A word that has lingered in my mind for the past couple days.
It began with a blog written by a sweet friend who shared the ability to finally release her past and her insecurity- a choice she made to let go and in essence, be herself.
The word lingered in a conversation I had with my fiancé- a conversation stained with fears but released to soon gain trust.
And then a night at small group spent reminiscing and sharing testimonies and stories. Each individual sacrificing vulnerability for a small piece of his or her heart. A chance to truly be known.
I used to hold my past with white knuckles. Afraid that letting go would release a monster that I could not contain. Who knew what losses I risked in that release- possibly reputation, friendships, trust, a chance to ever become somebody, a chance to find love. Even a chance to heal.
But what I did not realize that by clinging to the past, I was defining my future. Unwilling to release, I was choosing to dwell and to become the person I wanted so badly to hide.
Release is a gift. The freedom with which we can open our hands to let go of that which is most dirty, most secretive, most painful, and most defining is an action bathed in the blood of Christ. His sacrifice gave us the opportunity to sacrifice what was once most sacred to us in exchange for healing, joy and peace. It gave us the freedom to find freedom.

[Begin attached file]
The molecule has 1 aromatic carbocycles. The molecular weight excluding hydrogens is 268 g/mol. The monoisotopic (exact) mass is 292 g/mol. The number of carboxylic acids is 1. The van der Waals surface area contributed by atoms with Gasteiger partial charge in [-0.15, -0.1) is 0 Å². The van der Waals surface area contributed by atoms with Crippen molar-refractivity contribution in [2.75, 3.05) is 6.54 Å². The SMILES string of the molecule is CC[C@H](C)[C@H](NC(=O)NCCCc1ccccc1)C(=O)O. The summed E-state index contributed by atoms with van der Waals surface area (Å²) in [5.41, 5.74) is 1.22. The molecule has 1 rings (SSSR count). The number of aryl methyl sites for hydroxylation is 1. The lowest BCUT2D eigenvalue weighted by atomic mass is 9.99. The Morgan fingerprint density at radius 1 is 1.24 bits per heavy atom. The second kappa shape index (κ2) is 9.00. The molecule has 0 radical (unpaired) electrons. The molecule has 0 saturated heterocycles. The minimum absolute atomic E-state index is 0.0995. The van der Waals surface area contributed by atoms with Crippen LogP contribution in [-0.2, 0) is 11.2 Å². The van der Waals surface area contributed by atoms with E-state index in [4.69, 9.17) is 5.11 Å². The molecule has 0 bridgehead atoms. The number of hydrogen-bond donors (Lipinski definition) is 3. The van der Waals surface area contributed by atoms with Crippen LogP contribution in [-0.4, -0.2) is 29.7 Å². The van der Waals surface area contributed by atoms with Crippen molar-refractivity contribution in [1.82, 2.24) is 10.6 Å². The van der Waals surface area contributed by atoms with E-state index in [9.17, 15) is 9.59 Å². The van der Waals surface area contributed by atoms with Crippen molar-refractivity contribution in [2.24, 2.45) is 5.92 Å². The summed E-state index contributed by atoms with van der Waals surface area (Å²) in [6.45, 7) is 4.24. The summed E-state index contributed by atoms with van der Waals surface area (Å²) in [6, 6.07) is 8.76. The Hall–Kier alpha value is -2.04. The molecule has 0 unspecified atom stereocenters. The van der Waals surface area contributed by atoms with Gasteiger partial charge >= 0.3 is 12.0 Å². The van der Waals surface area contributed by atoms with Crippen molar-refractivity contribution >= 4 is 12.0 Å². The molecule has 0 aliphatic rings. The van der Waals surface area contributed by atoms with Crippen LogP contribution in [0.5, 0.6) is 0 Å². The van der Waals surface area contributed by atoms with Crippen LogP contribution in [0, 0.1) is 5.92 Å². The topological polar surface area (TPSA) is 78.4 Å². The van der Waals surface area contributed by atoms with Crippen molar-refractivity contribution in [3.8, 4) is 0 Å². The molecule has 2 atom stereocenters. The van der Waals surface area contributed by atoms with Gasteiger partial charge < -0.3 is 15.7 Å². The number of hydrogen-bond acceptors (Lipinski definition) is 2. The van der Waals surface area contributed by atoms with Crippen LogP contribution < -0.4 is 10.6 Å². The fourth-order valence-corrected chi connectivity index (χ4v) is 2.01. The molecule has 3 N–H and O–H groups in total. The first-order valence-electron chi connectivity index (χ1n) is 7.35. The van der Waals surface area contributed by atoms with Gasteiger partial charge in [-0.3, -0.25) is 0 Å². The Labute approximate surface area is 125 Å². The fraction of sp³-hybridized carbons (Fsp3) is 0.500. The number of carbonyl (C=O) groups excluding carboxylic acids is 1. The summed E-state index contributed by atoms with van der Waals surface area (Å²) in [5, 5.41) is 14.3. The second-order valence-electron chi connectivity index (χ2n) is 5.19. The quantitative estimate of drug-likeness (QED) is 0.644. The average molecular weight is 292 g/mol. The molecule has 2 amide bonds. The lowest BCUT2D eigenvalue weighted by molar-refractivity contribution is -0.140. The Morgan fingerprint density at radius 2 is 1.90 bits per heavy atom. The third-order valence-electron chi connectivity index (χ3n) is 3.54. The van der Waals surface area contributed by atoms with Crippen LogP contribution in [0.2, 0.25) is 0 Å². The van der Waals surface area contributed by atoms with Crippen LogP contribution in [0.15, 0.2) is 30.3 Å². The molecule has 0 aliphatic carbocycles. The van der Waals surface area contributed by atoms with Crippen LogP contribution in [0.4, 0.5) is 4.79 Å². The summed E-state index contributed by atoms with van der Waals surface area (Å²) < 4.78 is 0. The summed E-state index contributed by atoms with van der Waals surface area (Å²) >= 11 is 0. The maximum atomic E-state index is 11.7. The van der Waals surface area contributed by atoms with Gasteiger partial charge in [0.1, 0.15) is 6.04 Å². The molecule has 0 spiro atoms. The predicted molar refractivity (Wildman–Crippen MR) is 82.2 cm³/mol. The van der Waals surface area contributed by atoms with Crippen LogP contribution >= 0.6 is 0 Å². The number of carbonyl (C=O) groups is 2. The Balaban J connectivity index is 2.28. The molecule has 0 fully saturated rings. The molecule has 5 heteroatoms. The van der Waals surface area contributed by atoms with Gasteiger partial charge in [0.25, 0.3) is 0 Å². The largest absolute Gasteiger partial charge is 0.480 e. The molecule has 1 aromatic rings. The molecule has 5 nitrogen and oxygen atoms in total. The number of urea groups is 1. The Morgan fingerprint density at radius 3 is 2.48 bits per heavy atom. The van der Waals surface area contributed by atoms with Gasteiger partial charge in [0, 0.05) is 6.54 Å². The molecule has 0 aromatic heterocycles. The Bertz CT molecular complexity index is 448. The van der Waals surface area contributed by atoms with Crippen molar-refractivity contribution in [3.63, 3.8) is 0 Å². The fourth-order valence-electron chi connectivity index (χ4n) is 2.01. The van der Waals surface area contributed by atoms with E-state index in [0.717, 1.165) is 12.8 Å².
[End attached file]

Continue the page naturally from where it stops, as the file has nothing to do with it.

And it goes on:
Our stories are laced with this truth. Last night as I took in each story, I was amazed at the struggles that once defined the individuals of my small group because each agonizing tear, shameful mistake or bitter frustration was absent from my perceptions of them. Yet, I also found myself wondering how often those very factors became a burden they often returned to carry.
I am a prime offender of this. I love to replace my beautiful, clean garments with the dirty, soiled laundry from years past. Then parading around in shame, I struggle to own my worth. Wondering why the struggle is so great, I hardly recognize that I have made the exchange of a new beginning for an old ending. I often still try to own my past.
But we are owners of one thing alone. And that is freedom. God owned our shame so we wouldn’t have to. To pick those burdens back up is to tell God that He didn’t do a good enough job, or that His sacrifice was not good enough for our faults. We attempt to deliver the problem on our own, but deliverance is given, not discovered, and prayed for, not willed. So it is in those moments of ownership that we have a choice to make. With remembrance comes the choice to redress or to release.
Choose release. And own what God’s mercy has made rightfully yours, freedom.